Engle’s complaint … requested an unspecified amount of punitive damages. … one of Baptist’s interrogatories asked Engle to categorize and specify the amount of his damages. In his answer to Baptist’s interrogatory, Engle made no reference to punitive damages.

The trial in this matter concluded on October 9, 2009. After the close of evidence at trial, but before the matter was submitted to the jury, Engle moved to supplement his answers to Baptist’s interrogatories because he wished to specify a sum of punitive damages for the jury to consider. Baptist objected, contending that Kentucky Rule(s) of Civil Procedure (CR) 8.01(2) precluded Engle from supplementing his interrogatories at that time. In support, Baptist cited Fratzke v. Murphy, … which “recognized that a trial court can authorize answers or supplemental answers to interrogatories for good cause, as late as during the trial itself.4 Baptist urged that Engle’s motion was untimely because both sides had already finished presenting their cases. Nevertheless, the trial court granted Engle’s motion to supplement his answers to Baptist’s interrogatories, and the question of punitive damages was submitted to the jury.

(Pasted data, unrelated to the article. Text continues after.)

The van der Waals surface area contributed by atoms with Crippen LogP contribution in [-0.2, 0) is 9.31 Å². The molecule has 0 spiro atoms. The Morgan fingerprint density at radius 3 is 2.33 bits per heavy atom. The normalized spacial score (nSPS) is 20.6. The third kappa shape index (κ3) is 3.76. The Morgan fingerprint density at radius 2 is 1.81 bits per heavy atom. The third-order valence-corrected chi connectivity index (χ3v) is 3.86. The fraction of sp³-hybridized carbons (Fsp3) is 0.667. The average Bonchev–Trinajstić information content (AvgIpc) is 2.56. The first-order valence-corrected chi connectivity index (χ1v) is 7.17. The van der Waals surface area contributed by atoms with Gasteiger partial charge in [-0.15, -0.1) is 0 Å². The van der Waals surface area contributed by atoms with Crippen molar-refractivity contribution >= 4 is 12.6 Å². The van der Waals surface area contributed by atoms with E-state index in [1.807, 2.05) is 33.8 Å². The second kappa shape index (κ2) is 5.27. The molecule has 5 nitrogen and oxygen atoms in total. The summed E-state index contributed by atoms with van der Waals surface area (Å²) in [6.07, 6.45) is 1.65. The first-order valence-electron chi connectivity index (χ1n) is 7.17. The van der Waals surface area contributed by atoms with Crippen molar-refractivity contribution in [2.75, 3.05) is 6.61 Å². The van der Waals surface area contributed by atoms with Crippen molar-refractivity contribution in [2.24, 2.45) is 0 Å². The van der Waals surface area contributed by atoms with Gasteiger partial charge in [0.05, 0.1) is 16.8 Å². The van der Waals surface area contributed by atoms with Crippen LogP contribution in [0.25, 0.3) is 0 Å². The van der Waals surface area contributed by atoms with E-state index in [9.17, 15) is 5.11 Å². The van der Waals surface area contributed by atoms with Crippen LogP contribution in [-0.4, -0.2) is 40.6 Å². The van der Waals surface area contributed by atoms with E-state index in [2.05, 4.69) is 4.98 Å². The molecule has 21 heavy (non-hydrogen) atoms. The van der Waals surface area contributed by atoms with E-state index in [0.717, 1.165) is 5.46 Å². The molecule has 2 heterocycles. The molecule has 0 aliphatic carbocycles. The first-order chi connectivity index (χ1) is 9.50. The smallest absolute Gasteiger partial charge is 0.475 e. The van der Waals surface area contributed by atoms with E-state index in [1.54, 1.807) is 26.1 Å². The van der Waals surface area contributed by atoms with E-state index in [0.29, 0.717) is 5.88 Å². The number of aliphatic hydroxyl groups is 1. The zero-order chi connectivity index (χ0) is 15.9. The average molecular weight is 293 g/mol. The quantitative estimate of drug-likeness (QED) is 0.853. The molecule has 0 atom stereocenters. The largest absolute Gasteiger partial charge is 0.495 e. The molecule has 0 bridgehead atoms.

In its cross-appeal, Baptist repeats its argument that Engle’s motion was improper solely because it occurred after both sides had presented their respective cases. Baptist urges that, should we remand this matter, Engle should be precluded from seeking punitive damages upon retrial.

However, Baptist presents no authority supporting that a motion to supplement answers to interrogatories is improper within the meaning of Fratzke if it is made after the close of evidence but prior to submitting a matter to the jury. Moreover, Fratzke merely holds that a motion to supplement answers to interrogatories may be granted as late as during trial. We have determined that a new trial is warranted in this matter, the new trial in this matter has yet to occur, and Baptist presents no authority that would prohibit Engle from moving to supplement his answers during the course of retrial. Therefore, we find no error in the trial court’s decision to grant Engle leave to amend his answers to Baptist’s interrogatories.